“And no one can touch me,” she said, a hint of triumph in her voice.
Heath’s eyes fluttered. The ceiling above the bed on which he lay was equipped with a hard-wired smoke detector. The wallpaper might have been yellow or brown, but the room was dark, and he wasn’t sure. He could hear the steady, soothing sound of highway traffic outside.
A door opened, letting in dim light and the smell of snow. The door closed again, and a light was switched on, revealing Puddles. She held a white plastic bag with something heavy and square inside in one hand.
“What’s that?” Heath said, sitting up.
“Takeout food,” she said warily, closing the door behind her.
“Where are Colin and Clorox?” Heath asked, putting his feet on the floor. “And where are we?”
“We,” Puddles said, “are in a cheap room in a seedy motel off the highway in the middle of nowhere. Clorox is sanitizing the Jeep. Colin is in the office, negotiating with the scumbag night auditor.” Without an audience, her habitual amused superiority seemed like an affectation.
“Negotiating for what?” Heath asked.
Puddles removed the the Styrofoam container and a packet of plastic silverware from the plastic bag. She put them down on the night-stand and sat on the bed next to Heath. “His undoubtedly filthy personal vehicle,” she said, reaching back and examining her braid with her fingers. “He knows a mechanic who will make the Jeep disappear without asking inconvenient questions.” She pointed to the steaming white clamshell. “You need to eat.”
Heath opened it and looked inside. The contents appeared to be chicken lo mein. He unwrapped the little fork and knife, set the container on his lap, and dug in.
“Thank you for hauling that thing out of me,” he said between bites.
She took her jacket off and set it on the bed behind her and undid the loop of black leather that secured her hair. “I’ll kill you sooner or later,” she said with a smile that was nearly genuine, her thin fingers undoing the braid with the ease of long practice. “I don’t want anyone else depriving me of the pleasure. Least of all one of Carroll Carver’s little playthings.”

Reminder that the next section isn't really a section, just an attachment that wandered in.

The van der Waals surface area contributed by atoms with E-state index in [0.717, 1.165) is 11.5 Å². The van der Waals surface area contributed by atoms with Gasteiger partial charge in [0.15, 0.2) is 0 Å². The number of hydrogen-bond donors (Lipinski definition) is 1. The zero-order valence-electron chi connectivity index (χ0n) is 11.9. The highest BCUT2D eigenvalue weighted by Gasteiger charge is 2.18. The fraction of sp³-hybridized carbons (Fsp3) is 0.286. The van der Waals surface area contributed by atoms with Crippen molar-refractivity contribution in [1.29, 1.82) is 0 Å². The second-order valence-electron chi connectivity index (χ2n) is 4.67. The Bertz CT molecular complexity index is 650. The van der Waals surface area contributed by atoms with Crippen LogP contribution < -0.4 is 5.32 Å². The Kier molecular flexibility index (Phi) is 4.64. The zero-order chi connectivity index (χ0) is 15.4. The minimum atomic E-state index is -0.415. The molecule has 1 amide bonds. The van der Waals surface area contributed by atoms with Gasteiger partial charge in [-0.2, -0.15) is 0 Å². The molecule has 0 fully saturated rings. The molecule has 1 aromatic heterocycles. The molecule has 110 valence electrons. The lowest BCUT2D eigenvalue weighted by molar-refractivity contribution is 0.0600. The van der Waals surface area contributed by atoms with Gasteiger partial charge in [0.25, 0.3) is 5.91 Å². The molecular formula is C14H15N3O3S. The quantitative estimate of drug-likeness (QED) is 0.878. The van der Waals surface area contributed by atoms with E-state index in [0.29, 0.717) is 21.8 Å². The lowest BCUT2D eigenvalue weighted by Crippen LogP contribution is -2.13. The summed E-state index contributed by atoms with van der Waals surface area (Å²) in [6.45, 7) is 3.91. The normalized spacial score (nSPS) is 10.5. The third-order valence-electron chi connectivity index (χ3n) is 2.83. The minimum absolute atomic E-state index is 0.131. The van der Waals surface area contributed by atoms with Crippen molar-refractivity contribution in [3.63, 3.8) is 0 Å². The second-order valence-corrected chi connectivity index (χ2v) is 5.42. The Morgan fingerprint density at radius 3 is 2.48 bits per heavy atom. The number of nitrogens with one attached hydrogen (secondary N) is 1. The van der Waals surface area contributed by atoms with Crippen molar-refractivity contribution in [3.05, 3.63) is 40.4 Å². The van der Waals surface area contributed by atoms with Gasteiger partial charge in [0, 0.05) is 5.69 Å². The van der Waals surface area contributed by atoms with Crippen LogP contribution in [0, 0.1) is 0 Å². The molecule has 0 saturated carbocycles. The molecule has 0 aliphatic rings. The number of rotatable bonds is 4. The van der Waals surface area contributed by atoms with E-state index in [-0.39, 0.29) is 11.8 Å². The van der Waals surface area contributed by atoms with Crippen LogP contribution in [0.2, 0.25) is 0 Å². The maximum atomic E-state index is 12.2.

Heath chewed and swallowed. “Offer I made you last time’s still good,” he said, glancing over at her. “Let us power you down and undo the scar Carroll carved into your soul. Daryl will undo the geas and you can be ordinary again.”
Puddles’s smile went away. She turned away from Heath and shook out her long hair. She ran her fingers through it, smoothed it, and began to re-braid it. “And I told you last time,” she said, without looking at him, “I like what I am.”
“You can’t touch anyone,” Heath said gently. “Not much of a life.”
She turned to face him and smiled again, this time defiantly. “And no one can touch me,” she said, a hint of triumph in her voice. “Not even you, maithili.”
“You were the one that broached the subject of marriage, not me,” Heath said. He took a last bite of lo mein, put his fork on top of the remains, and closed the container. He put it on the night-stand and lay back on the bed with his hands behind his head. “I just held you to it.”
The door opened and Colin strolled in, looking pleased with himself. He was followed by Clorox, who carried his suitcases inside and set them by the door, then closed it behind them. “How you doin’, Ridgeback?” the cleaner asked. He sounded both concerned and impressed.
“I’m good,” Heath said, sitting up and nodding his thanks at the little man. “Did you get the Jeep taken care of?”
“It’s done,” the dwarf said authoritatively. He climbed up on the other bed and sat facing Heath and Puddles, his short legs dangling off the edge. “I prefer to clean automobiles with a little more finality, but that vehicle don’t look nothing like it did this morning.”
Heath nodded. “Good work.” He turned to Colin. “Do we have transportation?”
The Englishman jingled a set of keys and dropped them in his coat pocket. “Night auditor’s monkeyshit-brown Buick is now ours,” he said with a smirk. He sat down next to Clorox. “I believe the body’s ‘eld together with compressed rust, but aside from that it looks mechanically sound.” He glanced over at the takeout container and glared hard at the Dancer. “I ‘ope that one didn’t touch the food,” he said coldly.
Puddles looked as though she’d been slapped. She stood up without a word and went into the bathroom.
Heath watched the bathroom door click shut behind her. He sighed and turned back to Colin and Clorox. “I’ll take first watch. You two get some shut-eye.”
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No. That was my reaction to the prospect of this as the penultimate chapter
For everything we've seen of Puddles so far, I didn't expect the surprising (very understated) sympathy and near-tenderness she's offered in this chapter. This is great storytelling, in the sense of saying a huge amount in the fewest possible words. I don't really need to know exactly what her deal is, or any of her many deals; what matters is that you've got me wondering, and even ever-so-slightly wishing her well. Someday, in the future, maybe.
Now please do bring us back around to Carroll. It's been too long, and I can't take any more of his looming significance without resolution.